The West Virginia Division of Natural Resources is considering several changes to the state's deer hunting regulations in an effort to get hunters to kill more female deer.
The changes were discussed at several meetings in March across West Virginia, and the DNR is expected to announce the changes in July. The plan has been called a "major retooling" by DNR leaders.
Hunting is the main way to control the deer population. By allowing hunters to take more female deer, the DNR hopes to slow the population grow, especially in West Virginia's northern panhandle and along the Interstate 79 corridor between Morgantown and Weston.
The proposed changes to the deer hunting regulations include requiring hunters in counties considered to have a high deer population to kill an antlerless deer before they would be allowed to take a second buck. This change would also affect archery and firearms seasons.
Another change would be to limit hunters to kill three antlerless deer in all counties or parts of counties that currently have a two- or four-deer limit.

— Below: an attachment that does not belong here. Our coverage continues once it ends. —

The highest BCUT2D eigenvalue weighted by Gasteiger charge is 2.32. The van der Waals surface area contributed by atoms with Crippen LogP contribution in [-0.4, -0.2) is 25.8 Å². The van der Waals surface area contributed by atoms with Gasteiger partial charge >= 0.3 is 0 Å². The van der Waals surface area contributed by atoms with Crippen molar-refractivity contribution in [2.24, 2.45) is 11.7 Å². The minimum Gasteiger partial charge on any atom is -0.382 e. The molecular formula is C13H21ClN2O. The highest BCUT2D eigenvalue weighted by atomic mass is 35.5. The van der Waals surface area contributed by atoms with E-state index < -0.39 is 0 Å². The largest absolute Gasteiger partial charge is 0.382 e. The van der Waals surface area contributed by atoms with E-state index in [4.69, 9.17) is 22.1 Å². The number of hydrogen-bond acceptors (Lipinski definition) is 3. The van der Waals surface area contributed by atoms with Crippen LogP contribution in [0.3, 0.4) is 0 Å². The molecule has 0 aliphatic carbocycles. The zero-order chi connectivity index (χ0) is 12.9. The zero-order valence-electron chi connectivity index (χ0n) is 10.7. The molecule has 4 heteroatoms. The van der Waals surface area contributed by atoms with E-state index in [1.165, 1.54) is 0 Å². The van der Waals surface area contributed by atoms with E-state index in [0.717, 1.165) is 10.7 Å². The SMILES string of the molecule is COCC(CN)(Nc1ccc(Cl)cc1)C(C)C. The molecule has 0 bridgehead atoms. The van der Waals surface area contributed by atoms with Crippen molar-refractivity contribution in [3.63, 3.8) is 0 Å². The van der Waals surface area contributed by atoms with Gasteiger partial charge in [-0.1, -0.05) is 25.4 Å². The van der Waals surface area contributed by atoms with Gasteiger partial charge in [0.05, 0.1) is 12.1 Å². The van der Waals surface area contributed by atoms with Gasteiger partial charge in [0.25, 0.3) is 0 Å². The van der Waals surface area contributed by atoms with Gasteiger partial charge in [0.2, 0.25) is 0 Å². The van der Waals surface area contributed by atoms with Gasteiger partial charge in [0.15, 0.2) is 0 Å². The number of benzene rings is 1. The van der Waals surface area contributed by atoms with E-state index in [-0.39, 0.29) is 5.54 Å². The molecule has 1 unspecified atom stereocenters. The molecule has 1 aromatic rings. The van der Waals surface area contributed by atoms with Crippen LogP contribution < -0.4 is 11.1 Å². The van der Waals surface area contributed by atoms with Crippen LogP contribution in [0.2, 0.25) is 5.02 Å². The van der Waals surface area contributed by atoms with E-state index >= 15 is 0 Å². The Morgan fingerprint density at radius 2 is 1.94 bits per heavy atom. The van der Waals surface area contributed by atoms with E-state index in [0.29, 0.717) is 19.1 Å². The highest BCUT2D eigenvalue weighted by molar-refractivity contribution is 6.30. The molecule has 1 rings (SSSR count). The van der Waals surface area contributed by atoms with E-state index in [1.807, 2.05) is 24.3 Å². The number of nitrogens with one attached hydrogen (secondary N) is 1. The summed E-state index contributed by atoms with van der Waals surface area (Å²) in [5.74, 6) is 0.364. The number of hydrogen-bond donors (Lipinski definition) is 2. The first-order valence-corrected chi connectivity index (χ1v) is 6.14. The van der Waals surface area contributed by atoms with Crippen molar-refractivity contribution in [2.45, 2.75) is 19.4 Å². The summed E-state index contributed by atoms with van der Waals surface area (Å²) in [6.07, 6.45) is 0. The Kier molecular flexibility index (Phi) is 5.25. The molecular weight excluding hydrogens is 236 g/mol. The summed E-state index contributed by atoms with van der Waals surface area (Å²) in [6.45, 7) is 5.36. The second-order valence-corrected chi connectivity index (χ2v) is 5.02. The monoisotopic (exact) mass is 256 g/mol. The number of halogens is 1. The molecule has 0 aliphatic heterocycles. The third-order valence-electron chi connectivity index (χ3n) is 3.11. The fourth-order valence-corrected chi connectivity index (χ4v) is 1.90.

The DNR also is proposing to allow hunters to kill up to two deer per day, as long as at least of one of those is antlerless.
Non-resident hunters could be allowed to apply for antlerless deer permits in counties and on public areas where the state offers limited permits.
The DNR also wants to establish a statewide urban deer hunt bag limit of seven deer, which would be seven antlerless or a combination that would include up to two antlered bucks. Cities would be allowed to open their special seasons as early as the second Saturday in September.
The opening day of archery season would be moved from Oct. 1 to the Monday that falls closest to Oct. 1, meaning the season could start as early as Sept. 28 in some years.
The DNR is looking to create a new three-day firearm season for antlerless deer that would be held in late October. The current September antlerless deer archery season would be closed under a new proposal.
The September antlerless deer muzzleloader season in September would be shortened from six days to three days. The December muzzleloader season would be moved forward by a week, along with moving the December antlerless deer season back by a week and reducing it from six days to three.
State officials blame the overpopulation of deer on the increase of forests in the state. DNR officials estimate that about 79 percent of state land is considered to be forested, which is not considered to be a good habitat for deer herds because fully grown forests do not have the life-sustaining vegetation needed by the deer. DNR officials said because timber companies are decreasing the amount of land be clear-cut, the deer do not have the openings in the forests they need.